AP PA Headlines 6/24/20
HARRISBURG, Pa. (AP) — Top Republicans in Pennsylvania’s state Senate are pressing sweeping gambling legislation that would allow slot machine-like terminals in thousands of bars, restaurants, social clubs and other businesses that hold liquor licenses. Under a draft amendment, businesses with liquor licenses could install the so-called video gaming terminals.
No Senate vote had been scheduled as of Tuesday. A major trade association for bars and restaurants supports it. The legislation could deliver new gambling tax dollars to the state treasury. Senate Majority Leader Jake Corman also bills it as a way to crack down on thousands of unregulated cash-paying game terminals. Gov. Tom Wolf opposes the bill, his office says.
MIAMI, Fla. (AP) – A former Pennsylvania judge involved in a scheme to send children to a for-profit jail in exchange for kickbacks was released from federal prison with six years left on his sentence because of coronavirus concerns. That’s according to two law enforcement sources familiar with the matter who spoke Tuesday to The Associated Press.
Michael Conahan was sent home from the low-security Federal Correctional Institution in Miami last Friday on a furlough that could lead to home confinement for the remainder of his sentence. The law enforcement officials say the 68-year-old was released in part because he has medical conditions that put him at high risk for coronavirus complications. The officials were not authorized to discuss the matter publicly and did so on condition of anonymity.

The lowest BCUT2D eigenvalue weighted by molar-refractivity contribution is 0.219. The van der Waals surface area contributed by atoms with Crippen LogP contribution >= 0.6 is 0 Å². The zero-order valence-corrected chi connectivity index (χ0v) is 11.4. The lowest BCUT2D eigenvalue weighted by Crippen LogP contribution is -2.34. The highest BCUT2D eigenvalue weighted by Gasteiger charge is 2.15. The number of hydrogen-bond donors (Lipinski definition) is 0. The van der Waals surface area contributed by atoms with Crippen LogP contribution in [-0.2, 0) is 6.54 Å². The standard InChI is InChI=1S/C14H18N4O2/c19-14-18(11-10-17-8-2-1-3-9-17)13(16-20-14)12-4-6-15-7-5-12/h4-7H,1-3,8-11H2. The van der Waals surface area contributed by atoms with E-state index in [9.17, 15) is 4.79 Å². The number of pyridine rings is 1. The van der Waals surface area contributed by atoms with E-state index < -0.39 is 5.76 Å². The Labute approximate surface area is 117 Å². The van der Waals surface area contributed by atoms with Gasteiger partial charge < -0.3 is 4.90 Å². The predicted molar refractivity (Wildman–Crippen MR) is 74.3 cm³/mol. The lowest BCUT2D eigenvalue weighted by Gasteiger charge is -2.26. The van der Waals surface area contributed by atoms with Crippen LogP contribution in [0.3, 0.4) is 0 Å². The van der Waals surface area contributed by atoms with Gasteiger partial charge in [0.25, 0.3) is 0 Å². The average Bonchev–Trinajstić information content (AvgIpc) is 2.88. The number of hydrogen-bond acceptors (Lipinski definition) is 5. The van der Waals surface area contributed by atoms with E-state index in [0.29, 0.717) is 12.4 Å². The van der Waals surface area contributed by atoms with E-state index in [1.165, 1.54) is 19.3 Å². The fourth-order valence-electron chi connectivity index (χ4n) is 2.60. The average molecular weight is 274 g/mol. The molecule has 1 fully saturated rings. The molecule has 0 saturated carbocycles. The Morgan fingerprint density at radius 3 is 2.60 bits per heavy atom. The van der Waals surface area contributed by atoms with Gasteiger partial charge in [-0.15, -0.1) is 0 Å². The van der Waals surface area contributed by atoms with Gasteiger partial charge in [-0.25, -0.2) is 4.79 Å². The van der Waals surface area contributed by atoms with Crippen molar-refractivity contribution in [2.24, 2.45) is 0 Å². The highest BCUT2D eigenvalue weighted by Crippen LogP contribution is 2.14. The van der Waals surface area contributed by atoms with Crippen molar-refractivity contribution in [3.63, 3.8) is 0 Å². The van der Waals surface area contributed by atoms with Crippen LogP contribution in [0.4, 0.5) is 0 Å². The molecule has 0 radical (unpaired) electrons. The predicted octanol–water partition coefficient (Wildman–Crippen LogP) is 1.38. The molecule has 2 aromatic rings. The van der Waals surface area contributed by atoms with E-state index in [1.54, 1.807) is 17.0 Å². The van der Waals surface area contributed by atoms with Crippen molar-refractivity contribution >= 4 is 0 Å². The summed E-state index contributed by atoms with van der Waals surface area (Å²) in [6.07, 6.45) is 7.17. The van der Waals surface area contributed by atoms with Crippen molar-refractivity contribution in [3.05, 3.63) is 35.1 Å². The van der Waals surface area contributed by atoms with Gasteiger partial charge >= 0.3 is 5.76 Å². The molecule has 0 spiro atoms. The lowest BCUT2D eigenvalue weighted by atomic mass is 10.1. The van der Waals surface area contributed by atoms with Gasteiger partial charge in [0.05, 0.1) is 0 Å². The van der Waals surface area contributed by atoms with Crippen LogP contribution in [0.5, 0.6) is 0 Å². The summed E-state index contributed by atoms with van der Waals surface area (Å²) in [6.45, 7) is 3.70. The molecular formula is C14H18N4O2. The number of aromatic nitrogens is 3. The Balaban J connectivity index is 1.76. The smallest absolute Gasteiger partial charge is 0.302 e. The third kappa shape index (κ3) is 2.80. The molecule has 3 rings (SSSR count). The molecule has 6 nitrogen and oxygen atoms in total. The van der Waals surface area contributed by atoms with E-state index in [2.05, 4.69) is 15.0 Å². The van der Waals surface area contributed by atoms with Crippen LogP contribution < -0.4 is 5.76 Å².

HARRISBURG, Pa. (AP) — Pennsylvania officials say 38 more deaths in the state have been attributed to the coronavirus pandemic. The Health Department said Tuesday that more than 6,400 people have died since the crisis began in March, with about two-thirds of them residents of nursing homes or personal care facilities. Officials say another 510 positive cases of COVID-19 have been diagnosed. That makes a total of more than 82,000 confirmed cases in Pennsylvania.
PHILADELPHIA (AP) — In a key test of #MeToo prosecutions, Pennsylvania’s highest court will review the trial decision to let five other accusers testify at Bill Cosby’s sexual assault trial. The 82-year-old Cosby has been imprisoned in suburban Philadelphia for nearly two years after a jury convicted him of drugging and sexually assaulting a woman in 2004.
The Supreme Court will review two aspects of the case: the decision to let the other accusers testify, and the defense claim that Cosby had an agreement with a former prosecutor that he’d never be charged. Loyola Law School professor Laurie Levenson calls the decision good news for Cosby, but says he still faces an uphill battle.